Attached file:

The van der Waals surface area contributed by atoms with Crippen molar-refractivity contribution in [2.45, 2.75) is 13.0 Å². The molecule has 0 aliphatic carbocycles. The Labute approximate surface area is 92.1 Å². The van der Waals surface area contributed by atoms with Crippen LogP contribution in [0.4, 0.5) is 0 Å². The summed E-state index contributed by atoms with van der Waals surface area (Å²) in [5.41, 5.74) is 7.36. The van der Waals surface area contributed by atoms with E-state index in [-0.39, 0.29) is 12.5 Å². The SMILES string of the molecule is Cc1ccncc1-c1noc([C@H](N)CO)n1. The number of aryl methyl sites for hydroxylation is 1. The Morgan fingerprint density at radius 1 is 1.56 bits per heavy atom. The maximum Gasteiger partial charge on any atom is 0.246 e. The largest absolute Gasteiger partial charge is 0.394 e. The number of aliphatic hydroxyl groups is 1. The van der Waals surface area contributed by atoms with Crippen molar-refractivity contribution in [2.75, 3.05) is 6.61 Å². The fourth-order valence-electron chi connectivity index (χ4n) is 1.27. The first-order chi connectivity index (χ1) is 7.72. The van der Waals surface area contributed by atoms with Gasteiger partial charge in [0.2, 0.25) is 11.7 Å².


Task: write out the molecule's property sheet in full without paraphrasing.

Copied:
The van der Waals surface area contributed by atoms with Crippen molar-refractivity contribution in [2.45, 2.75) is 13.0 Å². The molecule has 0 aliphatic carbocycles. The Labute approximate surface area is 92.1 Å². The van der Waals surface area contributed by atoms with Crippen LogP contribution in [0.4, 0.5) is 0 Å². The summed E-state index contributed by atoms with van der Waals surface area (Å²) in [5.41, 5.74) is 7.36. The van der Waals surface area contributed by atoms with E-state index in [-0.39, 0.29) is 12.5 Å². The SMILES string of the molecule is Cc1ccncc1-c1noc([C@H](N)CO)n1. The number of aryl methyl sites for hydroxylation is 1. The Morgan fingerprint density at radius 1 is 1.56 bits per heavy atom. The maximum Gasteiger partial charge on any atom is 0.246 e. The largest absolute Gasteiger partial charge is 0.394 e. The number of aliphatic hydroxyl groups is 1. The van der Waals surface area contributed by atoms with Crippen molar-refractivity contribution in [2.75, 3.05) is 6.61 Å². The fourth-order valence-electron chi connectivity index (χ4n) is 1.27. The first-order chi connectivity index (χ1) is 7.72. The van der Waals surface area contributed by atoms with Gasteiger partial charge in [0.2, 0.25) is 11.7 Å².